Mental Health In Young People

Mental Health In Young People 2018-10-09T14:14:16+00:00

Mental Health In Young People

Awareness and Action.


It’s important that you don’t try to deal with what you’re going through all on your own. Reach out to family and friends, and where help and support is offered, take it. Remember – you’re not alone and ‘It’s OK not to feel OK; and it’s absolutely OK to ask for help’.

Please click on the link to access a resource for parents and teachers.

Mental Health in Young People – Awareness and Action

Also below we have listed some helpful tips from our friends at Aware on coping if you’re concerned about your mental health…

Speak to your GP or health professional

If you haven’t already done so, speak to your GP or other health professional. Getting a correct diagnosis is key to recovering. Attend follow-up appointments and if it’s been some time since you were diagnosed, go back to your doctor again in case your condition has changed.

Exercise and get outdoors

Remember that exercise and spending time outdoors is important. Even going for a short walk each day or simply sitting in the park can bring benefits: fresh air, a sense of achievement and a break from usual routines which may be aggravating the depression or bipolar disorder. Engaging with nature can make a difference.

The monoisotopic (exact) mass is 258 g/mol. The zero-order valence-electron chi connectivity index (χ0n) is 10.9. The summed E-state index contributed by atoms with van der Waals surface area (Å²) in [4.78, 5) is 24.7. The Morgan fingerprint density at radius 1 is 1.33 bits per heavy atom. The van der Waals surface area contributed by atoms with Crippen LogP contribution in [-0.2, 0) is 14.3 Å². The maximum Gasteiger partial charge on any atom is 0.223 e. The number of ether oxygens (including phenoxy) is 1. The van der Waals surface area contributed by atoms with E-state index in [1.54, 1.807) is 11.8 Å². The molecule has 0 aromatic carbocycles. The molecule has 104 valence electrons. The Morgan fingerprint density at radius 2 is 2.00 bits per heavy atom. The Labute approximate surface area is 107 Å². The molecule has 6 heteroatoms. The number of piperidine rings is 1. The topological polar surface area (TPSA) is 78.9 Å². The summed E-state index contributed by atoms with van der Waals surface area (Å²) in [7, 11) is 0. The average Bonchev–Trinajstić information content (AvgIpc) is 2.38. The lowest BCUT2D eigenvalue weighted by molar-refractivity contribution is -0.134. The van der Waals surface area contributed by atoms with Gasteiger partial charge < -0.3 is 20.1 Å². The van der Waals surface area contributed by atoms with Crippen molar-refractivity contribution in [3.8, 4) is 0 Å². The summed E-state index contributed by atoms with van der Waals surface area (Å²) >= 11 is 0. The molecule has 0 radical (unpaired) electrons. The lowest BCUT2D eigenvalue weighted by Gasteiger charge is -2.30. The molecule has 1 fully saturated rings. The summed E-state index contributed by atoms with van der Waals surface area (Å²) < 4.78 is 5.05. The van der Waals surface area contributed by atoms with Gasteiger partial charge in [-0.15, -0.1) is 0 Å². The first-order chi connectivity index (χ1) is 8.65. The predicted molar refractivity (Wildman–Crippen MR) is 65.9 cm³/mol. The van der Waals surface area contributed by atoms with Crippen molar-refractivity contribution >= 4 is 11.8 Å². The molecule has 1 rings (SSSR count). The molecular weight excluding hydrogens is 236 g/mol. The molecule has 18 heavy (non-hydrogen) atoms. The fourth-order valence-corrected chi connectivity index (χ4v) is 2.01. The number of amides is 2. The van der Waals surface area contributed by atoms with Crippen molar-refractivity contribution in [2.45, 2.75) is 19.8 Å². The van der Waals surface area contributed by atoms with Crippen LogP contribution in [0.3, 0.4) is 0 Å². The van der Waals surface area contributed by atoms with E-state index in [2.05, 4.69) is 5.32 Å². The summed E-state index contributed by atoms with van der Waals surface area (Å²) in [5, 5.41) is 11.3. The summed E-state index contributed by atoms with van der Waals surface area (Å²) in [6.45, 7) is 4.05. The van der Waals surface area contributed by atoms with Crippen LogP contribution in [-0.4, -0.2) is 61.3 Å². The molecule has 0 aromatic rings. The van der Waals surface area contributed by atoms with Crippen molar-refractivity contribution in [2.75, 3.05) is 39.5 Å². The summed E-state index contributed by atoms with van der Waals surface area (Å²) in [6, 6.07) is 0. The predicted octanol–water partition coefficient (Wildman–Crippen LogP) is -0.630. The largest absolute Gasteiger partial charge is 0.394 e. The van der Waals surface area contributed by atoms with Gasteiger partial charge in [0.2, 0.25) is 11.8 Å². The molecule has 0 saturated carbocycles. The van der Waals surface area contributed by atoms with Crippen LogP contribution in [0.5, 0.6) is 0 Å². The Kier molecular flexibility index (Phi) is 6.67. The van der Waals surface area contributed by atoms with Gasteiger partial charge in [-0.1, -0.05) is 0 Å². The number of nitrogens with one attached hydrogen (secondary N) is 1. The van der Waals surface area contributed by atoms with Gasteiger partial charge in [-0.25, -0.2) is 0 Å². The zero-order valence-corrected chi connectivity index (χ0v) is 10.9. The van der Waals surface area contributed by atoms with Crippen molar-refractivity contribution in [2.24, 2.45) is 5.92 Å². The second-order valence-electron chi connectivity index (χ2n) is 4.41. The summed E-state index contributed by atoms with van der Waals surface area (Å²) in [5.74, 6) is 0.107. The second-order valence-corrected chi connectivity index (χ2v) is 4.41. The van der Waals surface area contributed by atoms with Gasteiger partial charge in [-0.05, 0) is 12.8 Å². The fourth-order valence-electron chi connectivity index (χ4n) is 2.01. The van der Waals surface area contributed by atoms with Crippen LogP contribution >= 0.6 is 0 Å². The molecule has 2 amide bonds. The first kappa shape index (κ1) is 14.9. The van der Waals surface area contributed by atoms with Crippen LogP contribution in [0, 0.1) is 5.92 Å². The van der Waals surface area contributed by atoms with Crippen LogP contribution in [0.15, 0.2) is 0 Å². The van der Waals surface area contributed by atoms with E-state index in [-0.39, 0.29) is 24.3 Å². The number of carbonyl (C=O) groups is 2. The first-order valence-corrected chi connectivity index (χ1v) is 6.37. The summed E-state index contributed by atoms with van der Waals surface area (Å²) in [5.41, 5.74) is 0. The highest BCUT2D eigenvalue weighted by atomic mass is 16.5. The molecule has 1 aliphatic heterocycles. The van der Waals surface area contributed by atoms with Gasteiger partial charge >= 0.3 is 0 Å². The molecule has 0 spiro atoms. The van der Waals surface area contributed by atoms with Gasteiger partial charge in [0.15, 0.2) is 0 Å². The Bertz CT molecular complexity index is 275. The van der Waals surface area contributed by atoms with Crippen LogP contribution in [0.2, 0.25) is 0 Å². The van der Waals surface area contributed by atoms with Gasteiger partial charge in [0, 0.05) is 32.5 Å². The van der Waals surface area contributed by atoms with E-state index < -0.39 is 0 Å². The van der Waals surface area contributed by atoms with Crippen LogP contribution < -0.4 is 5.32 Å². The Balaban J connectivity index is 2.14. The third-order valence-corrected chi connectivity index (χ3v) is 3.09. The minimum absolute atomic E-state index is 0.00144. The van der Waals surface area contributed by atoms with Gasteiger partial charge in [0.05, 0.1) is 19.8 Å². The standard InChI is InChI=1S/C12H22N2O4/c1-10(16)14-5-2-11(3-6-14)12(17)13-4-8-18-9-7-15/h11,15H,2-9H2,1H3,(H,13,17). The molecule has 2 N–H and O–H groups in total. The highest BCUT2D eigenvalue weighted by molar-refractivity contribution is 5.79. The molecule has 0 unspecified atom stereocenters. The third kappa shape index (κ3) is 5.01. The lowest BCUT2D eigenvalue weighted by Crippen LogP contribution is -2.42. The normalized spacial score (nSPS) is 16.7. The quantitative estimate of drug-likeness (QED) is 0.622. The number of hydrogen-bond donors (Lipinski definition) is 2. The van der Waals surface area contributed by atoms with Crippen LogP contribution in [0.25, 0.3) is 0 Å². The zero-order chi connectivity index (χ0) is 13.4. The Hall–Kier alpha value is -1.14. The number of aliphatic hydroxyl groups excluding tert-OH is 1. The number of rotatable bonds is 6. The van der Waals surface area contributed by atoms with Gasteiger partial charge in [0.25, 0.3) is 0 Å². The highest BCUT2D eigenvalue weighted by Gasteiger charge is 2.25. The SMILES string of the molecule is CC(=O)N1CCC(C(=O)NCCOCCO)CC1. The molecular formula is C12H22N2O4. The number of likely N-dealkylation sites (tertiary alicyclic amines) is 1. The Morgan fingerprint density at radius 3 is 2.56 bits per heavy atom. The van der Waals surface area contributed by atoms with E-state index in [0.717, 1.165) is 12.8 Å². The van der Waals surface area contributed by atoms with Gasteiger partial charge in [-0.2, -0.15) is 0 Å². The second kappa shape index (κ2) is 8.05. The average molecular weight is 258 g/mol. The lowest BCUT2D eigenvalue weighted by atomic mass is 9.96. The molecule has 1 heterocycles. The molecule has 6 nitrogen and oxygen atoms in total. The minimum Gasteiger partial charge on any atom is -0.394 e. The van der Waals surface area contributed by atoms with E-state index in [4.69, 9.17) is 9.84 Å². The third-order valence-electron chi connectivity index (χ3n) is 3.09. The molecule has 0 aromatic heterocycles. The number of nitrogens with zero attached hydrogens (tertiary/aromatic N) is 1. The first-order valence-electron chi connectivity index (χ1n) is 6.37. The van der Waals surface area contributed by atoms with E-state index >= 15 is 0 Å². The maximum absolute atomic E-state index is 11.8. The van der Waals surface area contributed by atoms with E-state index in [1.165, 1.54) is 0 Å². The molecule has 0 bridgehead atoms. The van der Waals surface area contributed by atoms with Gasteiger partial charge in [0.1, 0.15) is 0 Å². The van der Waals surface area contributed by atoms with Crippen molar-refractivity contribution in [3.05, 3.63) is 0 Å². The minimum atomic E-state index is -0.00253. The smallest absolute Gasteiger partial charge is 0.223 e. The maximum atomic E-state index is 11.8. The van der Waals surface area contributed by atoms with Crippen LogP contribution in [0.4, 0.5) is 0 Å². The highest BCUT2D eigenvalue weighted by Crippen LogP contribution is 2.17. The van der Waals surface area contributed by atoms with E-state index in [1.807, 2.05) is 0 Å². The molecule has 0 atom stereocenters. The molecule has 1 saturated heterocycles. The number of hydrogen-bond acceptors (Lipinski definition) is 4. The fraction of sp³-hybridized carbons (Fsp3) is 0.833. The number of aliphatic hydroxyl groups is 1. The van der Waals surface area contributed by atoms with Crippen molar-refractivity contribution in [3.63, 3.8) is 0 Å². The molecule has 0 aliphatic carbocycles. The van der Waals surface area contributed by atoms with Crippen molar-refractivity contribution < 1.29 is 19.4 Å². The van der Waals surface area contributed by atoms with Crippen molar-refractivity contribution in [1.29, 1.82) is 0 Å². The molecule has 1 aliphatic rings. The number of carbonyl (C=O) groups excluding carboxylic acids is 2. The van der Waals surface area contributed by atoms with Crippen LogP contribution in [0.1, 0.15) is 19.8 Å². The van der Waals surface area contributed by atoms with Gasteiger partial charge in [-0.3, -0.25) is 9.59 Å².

Eat a balanced diet

Try to eat a balanced and nutritious diet. Food does have an impact on mood. Sugary foods lead to a sharp drop in blood sugars later on and this leads to energy and mood slumps. Caffeine also has a negative impact, causing increased heart rate and interfering with sleep.

Access support services

Keep helpline numbers close to hand and consider attending support groups. Talking through particular concerns with someone who understands can be extremely reassuring and can enable you to learn new coping skills.

Avoid alcohol

Alcohol is a depressant and can prove a potent trigger to low mood, especially in individuals prone to depression or bipolar disorder. It can also interact dangerously with medication.

Get enough rest

Try to get adequate rest and sleep. Sleep problems can be a symptom of depression or bipolar disorder. If you are having difficulty with sleep, look at your diet (caffeine or rich foods late in the evening can prevent sleep) and also think about getting some light exercise and fresh air later in the day.

Take time out

Some people find it hard to balance life between school/college/work/socialising but it’s important to remember to take time out for yourself sometimes and do things that you enjoy. Me time can be just as vital as maintaining contact with friends and family!

Stay in touch with friends

Maintaining relationships is a great way to keep a positive mental health. It can be easy to lose touch with people after school or college and this is a natural occurrence a lot of the time but make the effort to meet up and socialise, it’ll be worth it.

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